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Thread: Submitting two weeks notice of resignation

  1. #11
    Platinum Member Rose Mosse's Avatar
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    Good job! Go for a drink with your fiancee or celebrate. Don't worry about feeling bummed. These types of conversations sometimes feel like a let down as you're leaving a place. It'll clear up. You've been worrying about this for awhile now. Draft the official notice, go for a walk or take a breather, come back to it and proofread and send it off. You'll feel better by tomorrow.

  2. #12
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    Originally Posted by Deejmonster
    Thanks everyone for your advice. I ended up sending him a vague email yesterday asking for us to meet privately before we left the office for the day. We sat down and I gave him my verbal intent to submit my 2 weeks notice and told him that I wanted him to hear it from me in person first. He very much appreciated my honesty and respect to tell him in person. I informed him that my official notice would be in writing as of this morning and I would be emailing him a copy of my two weeks notice with our deputy directors attached. He agreed that it was a good approach. I submitted it this morning and he told me yesterday that he would follow up with me on the official next steps that the company wants/needs to take. Overall the conversation was a calm and professional one. He took the news well but did admit that he was taken by surprise. He asked if I would take a counter-offer if they approached me with one and I told him that my terms would have to be a match in salary, position, and title. I told him that it wouldn't be a definite guarantee if they did and that I would need to think it over, but I explained to him in all honesty that I think that it is in my best professional interests to move on to a new experience elsewhere. It is nothing personal, I just think that it is time for me to explore something new in my career. He also said that he has no hard feelings and that I can feel free to use him as a reference if need be in the future. All in all, I would say it ended well. I'm nervous for my new position but I think it is a good next step and I do feel a little bummed about leaving my current position. I have had some great experiences with my current company.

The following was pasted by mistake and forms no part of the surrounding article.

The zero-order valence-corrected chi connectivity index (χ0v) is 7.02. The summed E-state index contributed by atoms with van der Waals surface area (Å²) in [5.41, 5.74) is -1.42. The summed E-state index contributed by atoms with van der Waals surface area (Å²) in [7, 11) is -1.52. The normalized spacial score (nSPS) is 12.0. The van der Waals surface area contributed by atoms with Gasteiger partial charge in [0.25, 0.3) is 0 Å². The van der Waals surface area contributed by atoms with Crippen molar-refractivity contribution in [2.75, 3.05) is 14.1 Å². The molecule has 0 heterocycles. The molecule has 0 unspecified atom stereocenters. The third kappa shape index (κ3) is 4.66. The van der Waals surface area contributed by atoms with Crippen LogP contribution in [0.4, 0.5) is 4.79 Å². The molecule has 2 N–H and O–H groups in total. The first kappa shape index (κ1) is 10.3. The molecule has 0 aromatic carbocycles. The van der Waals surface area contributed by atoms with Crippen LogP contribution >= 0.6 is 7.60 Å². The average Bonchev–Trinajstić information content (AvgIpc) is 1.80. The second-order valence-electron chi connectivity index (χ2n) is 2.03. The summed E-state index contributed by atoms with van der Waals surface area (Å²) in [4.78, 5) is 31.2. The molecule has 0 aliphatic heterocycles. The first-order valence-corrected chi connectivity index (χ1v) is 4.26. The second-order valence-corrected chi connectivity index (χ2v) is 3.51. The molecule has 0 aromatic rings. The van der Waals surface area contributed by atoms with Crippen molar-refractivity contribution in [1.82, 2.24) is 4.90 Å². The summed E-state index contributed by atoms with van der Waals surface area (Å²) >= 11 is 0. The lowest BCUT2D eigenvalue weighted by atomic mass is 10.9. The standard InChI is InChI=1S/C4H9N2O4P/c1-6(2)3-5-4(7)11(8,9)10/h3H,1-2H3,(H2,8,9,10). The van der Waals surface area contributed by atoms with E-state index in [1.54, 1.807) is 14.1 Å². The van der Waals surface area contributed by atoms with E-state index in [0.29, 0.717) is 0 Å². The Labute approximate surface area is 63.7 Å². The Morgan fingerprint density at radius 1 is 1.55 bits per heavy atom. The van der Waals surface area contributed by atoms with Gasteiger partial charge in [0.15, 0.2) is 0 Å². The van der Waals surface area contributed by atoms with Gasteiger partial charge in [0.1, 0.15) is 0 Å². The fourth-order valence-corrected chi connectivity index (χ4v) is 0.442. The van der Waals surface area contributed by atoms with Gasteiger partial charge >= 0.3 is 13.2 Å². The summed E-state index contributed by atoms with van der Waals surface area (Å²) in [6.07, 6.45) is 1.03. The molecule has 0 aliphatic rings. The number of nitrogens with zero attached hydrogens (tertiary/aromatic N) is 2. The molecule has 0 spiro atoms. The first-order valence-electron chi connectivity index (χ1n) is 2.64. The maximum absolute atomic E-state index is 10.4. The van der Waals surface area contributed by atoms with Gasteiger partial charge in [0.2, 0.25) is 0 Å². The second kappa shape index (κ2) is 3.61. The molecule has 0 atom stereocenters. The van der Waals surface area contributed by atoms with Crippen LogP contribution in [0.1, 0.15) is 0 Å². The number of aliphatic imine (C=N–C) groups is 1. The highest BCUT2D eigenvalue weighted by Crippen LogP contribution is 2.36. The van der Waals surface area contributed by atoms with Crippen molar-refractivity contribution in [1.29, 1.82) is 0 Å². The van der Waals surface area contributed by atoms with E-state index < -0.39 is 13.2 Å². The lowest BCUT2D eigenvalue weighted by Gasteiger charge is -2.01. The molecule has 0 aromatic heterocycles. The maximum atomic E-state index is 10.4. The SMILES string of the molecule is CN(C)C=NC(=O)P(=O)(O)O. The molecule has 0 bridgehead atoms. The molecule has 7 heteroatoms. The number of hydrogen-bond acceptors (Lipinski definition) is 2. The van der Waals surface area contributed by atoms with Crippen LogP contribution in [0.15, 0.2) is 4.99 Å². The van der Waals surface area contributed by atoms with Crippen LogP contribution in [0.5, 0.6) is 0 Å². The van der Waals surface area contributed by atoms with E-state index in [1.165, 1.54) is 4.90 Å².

That's great!

    You never know where people you answer to will be working in the future and its great that down the road you have a positive relationship.

    I know a few people who left a company on good terms, and a few years later, a more challenging and interesting position at the old company opened up or was created, and they would not have been qualified for it when they were at the company, but are more than qualified now and they went back to their old company 5 years later and it was a good move.

    A great outcome all around and you know if this job doesn't work out, you have a good reference

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